By Trevor Hunnicutt

NEW YORK (Reuters) - BlackRock Inc <BLK.N> portfolio managers will be allowed to borrow from their peers if they are pressed for money to cash out clients, U.S. Securities and Exchange Commission officials said in a notice on Tuesday.

Mutual funds and money-market funds offered by the world's largest asset manager could borrow up to a third of their assets in total - or up to 10 percent of assets without posting collateral - through BlackRock's "InterFund Program."

BlackRock last year asked the regulatory agency to let the funds borrow cash from one another, for instance to meet a hypothetical spike in requests by clients to redeem shares.

Some other fund companies already can provide similar lending, including Vanguard Group and Fidelity Investments, yet BlackRock's request came as regulators and Wall Street are putting mutual funds' liquidity under a microscope.

Late last year, Third Avenue Management liquidated its near $1 billion Focused Credit Fund <TFCIX.O> as its junk-bond investments sank.

"Interfund loans will not prevent another mess," said Erik Gordon, a professor at the University of Michigan Ross School of Business. "They will make it tougher to sort out the mess."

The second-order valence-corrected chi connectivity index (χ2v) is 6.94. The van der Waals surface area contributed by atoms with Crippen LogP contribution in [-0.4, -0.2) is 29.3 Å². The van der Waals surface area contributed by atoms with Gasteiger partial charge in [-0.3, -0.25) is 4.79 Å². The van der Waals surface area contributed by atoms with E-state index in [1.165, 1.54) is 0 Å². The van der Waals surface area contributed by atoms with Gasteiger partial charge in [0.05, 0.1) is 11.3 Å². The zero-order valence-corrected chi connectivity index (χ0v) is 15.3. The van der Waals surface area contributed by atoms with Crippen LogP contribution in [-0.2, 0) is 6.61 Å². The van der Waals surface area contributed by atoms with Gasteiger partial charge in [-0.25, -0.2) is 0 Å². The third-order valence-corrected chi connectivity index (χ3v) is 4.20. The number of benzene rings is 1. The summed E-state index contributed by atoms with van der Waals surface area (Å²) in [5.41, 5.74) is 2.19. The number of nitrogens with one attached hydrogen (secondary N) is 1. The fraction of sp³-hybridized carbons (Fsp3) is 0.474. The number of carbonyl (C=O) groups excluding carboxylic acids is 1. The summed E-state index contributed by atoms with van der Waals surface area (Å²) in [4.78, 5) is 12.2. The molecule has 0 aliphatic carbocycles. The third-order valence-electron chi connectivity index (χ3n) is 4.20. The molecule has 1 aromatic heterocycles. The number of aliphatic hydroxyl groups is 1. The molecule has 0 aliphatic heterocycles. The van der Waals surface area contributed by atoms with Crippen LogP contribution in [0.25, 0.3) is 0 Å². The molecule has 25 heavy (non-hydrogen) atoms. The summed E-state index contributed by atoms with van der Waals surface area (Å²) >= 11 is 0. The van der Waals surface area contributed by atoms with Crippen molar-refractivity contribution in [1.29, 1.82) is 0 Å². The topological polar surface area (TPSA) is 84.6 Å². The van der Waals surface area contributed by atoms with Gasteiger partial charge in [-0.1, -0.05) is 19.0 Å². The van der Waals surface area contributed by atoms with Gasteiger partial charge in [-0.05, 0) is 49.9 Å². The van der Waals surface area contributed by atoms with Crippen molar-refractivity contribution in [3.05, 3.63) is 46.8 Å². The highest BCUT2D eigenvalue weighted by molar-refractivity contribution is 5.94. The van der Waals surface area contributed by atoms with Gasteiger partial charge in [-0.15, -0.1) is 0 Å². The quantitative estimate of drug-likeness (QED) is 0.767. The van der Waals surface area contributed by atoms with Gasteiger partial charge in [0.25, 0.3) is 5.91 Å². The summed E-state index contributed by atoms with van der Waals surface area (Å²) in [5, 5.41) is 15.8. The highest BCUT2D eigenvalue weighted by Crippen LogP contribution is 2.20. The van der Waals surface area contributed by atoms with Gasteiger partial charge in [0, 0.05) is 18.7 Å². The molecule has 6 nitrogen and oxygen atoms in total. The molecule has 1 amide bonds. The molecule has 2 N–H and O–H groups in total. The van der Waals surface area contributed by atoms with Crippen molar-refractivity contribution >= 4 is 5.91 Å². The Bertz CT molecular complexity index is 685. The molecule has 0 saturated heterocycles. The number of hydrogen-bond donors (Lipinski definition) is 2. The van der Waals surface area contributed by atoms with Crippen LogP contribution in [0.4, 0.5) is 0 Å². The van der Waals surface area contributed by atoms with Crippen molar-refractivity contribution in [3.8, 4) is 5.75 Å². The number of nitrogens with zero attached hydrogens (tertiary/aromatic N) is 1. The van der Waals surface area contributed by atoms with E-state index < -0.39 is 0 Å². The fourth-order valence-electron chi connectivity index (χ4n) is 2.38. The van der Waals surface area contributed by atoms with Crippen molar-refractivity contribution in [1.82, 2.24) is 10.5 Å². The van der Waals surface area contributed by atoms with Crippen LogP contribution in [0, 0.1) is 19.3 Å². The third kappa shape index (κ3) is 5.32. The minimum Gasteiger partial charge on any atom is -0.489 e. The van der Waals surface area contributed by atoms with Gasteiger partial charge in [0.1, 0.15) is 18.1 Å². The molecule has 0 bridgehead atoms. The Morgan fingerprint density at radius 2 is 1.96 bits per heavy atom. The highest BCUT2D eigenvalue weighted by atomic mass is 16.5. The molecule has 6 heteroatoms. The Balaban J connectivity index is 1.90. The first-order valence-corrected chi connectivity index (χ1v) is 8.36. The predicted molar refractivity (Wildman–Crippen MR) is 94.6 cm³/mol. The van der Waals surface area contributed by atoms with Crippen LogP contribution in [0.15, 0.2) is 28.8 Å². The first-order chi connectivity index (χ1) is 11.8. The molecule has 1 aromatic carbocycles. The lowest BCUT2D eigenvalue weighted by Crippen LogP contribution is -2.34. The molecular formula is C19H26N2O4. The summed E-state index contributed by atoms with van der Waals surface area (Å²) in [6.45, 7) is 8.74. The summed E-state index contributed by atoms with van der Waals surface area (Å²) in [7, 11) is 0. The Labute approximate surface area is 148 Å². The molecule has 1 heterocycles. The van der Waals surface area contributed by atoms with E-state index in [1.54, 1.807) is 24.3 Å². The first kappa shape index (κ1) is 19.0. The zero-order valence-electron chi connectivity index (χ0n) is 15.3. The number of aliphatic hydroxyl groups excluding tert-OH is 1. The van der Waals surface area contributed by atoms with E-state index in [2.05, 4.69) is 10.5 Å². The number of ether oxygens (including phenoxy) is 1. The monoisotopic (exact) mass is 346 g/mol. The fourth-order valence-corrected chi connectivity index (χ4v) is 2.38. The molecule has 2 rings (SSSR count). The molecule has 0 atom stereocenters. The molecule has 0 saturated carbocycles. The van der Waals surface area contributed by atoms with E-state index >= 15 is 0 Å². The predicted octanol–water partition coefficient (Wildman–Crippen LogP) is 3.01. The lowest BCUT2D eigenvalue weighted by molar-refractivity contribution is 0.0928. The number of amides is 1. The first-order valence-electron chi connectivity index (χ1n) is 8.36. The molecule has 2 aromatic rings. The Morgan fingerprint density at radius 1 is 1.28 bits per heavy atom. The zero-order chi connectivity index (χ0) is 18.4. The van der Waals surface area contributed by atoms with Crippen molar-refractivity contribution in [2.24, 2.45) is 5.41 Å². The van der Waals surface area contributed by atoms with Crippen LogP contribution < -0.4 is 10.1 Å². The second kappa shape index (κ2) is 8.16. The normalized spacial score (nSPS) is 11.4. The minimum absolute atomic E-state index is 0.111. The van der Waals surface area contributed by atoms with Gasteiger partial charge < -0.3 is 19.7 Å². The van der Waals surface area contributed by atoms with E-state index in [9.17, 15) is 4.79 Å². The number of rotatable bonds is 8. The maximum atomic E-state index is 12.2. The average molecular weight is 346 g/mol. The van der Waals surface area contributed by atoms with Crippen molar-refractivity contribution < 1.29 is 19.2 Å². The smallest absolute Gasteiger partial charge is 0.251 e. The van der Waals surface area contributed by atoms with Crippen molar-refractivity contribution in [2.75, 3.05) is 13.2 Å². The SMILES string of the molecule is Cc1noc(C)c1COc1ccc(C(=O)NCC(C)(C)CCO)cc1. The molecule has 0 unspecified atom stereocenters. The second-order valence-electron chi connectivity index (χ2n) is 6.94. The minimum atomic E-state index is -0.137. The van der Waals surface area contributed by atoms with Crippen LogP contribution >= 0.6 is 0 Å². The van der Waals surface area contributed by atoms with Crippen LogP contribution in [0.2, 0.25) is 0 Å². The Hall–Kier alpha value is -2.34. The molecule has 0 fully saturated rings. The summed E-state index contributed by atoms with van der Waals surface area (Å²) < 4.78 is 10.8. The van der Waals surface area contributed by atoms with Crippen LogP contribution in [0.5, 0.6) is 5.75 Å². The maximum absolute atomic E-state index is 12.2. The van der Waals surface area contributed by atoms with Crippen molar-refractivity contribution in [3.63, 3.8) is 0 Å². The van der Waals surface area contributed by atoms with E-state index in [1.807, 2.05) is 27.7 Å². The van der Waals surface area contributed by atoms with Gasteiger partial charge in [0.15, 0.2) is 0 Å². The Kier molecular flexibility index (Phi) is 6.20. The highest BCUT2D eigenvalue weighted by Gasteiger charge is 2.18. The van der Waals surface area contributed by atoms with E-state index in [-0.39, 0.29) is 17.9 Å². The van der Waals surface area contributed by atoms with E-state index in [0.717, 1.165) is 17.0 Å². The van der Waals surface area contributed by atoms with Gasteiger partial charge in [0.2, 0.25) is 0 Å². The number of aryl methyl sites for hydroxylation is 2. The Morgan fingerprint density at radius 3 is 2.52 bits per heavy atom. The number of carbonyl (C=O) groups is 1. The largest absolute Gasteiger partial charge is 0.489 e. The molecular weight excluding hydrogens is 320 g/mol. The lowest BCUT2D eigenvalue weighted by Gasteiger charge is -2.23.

The SEC last year proposed a requirement that U.S. funds step up planning to ensure liquidity. The rules have not been finalized.

"No question about it: Liquidity risk management is high on the regulators' agenda," said David Tittsworth, a longtime specialist in fund management, now at law firm Ropes & Gray LLP in Washington.

By law mutual funds are expected to honor redemption requests within seven days. While mutual funds are urged by SEC guidance to cap investments in hard-to-sell securities at 15 percent, this is not a legal requirement.

In addition to meeting redemptions, funds could also use the interfund loans to tide themselves over if the piping that supports trade settlement and cash delivery fails, BlackRock has said.

"Interfund lending exemptive relief is commonly granted by the SEC to mutual fund complexes," BlackRock spokeswoman Tara McDonnell said.

Cash for the loans would come from other BlackRock funds, which will likely earn more in interest lending to peers than they would investing in short-term debt like repurchase agreements, BlackRock told regulators.

That rate would also be lower than what banks would charge funds to borrow for the same purpose.

BlackRock, which manages nearly $5 trillion in assets, has already arranged for its funds to be able to tap outside credit lines during times of stress.

(Reporting by Trevor Hunnicutt in New York; Additional reporting by Lisa Lambert in Washington; Editing by Bernard Orr and Leslie Adler)